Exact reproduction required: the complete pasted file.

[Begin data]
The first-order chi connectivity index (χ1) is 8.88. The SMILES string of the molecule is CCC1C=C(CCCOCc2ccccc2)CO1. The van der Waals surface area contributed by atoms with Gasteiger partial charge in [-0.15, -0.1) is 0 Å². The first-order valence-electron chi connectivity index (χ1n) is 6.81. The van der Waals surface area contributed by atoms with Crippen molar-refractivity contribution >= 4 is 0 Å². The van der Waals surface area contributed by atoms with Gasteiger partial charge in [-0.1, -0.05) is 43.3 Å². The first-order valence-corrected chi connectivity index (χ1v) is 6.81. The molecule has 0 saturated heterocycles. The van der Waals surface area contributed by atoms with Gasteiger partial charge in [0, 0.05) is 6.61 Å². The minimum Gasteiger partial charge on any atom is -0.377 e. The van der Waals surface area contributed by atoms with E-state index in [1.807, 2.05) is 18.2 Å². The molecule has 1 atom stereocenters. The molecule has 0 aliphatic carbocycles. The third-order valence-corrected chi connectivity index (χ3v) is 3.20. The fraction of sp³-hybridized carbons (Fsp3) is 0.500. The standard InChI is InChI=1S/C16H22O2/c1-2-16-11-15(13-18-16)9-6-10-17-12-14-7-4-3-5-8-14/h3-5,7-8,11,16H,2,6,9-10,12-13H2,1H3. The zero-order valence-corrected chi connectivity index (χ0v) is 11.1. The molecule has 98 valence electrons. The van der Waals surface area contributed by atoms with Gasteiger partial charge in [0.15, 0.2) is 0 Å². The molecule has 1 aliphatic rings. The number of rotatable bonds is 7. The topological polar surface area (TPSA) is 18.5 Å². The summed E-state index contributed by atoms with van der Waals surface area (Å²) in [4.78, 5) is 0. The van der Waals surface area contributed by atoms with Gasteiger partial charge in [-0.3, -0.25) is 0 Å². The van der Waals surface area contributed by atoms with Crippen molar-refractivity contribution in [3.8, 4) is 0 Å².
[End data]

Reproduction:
The first-order chi connectivity index (χ1) is 8.88. The SMILES string of the molecule is CCC1C=C(CCCOCc2ccccc2)CO1. The van der Waals surface area contributed by atoms with Gasteiger partial charge in [-0.15, -0.1) is 0 Å². The first-order valence-electron chi connectivity index (χ1n) is 6.81. The van der Waals surface area contributed by atoms with Crippen molar-refractivity contribution >= 4 is 0 Å². The van der Waals surface area contributed by atoms with Gasteiger partial charge in [-0.1, -0.05) is 43.3 Å². The first-order valence-corrected chi connectivity index (χ1v) is 6.81. The molecule has 0 saturated heterocycles. The van der Waals surface area contributed by atoms with Gasteiger partial charge in [0, 0.05) is 6.61 Å². The minimum Gasteiger partial charge on any atom is -0.377 e. The van der Waals surface area contributed by atoms with E-state index in [1.807, 2.05) is 18.2 Å². The molecule has 1 atom stereocenters. The molecule has 0 aliphatic carbocycles. The third-order valence-corrected chi connectivity index (χ3v) is 3.20. The fraction of sp³-hybridized carbons (Fsp3) is 0.500. The standard InChI is InChI=1S/C16H22O2/c1-2-16-11-15(13-18-16)9-6-10-17-12-14-7-4-3-5-8-14/h3-5,7-8,11,16H,2,6,9-10,12-13H2,1H3. The zero-order valence-corrected chi connectivity index (χ0v) is 11.1. The molecule has 98 valence electrons. The van der Waals surface area contributed by atoms with Gasteiger partial charge in [0.15, 0.2) is 0 Å². The molecule has 1 aliphatic rings. The number of rotatable bonds is 7. The topological polar surface area (TPSA) is 18.5 Å². The summed E-state index contributed by atoms with van der Waals surface area (Å²) in [4.78, 5) is 0. The van der Waals surface area contributed by atoms with Gasteiger partial charge in [-0.3, -0.25) is 0 Å². The van der Waals surface area contributed by atoms with Crippen molar-refractivity contribution in [3.8, 4) is 0 Å².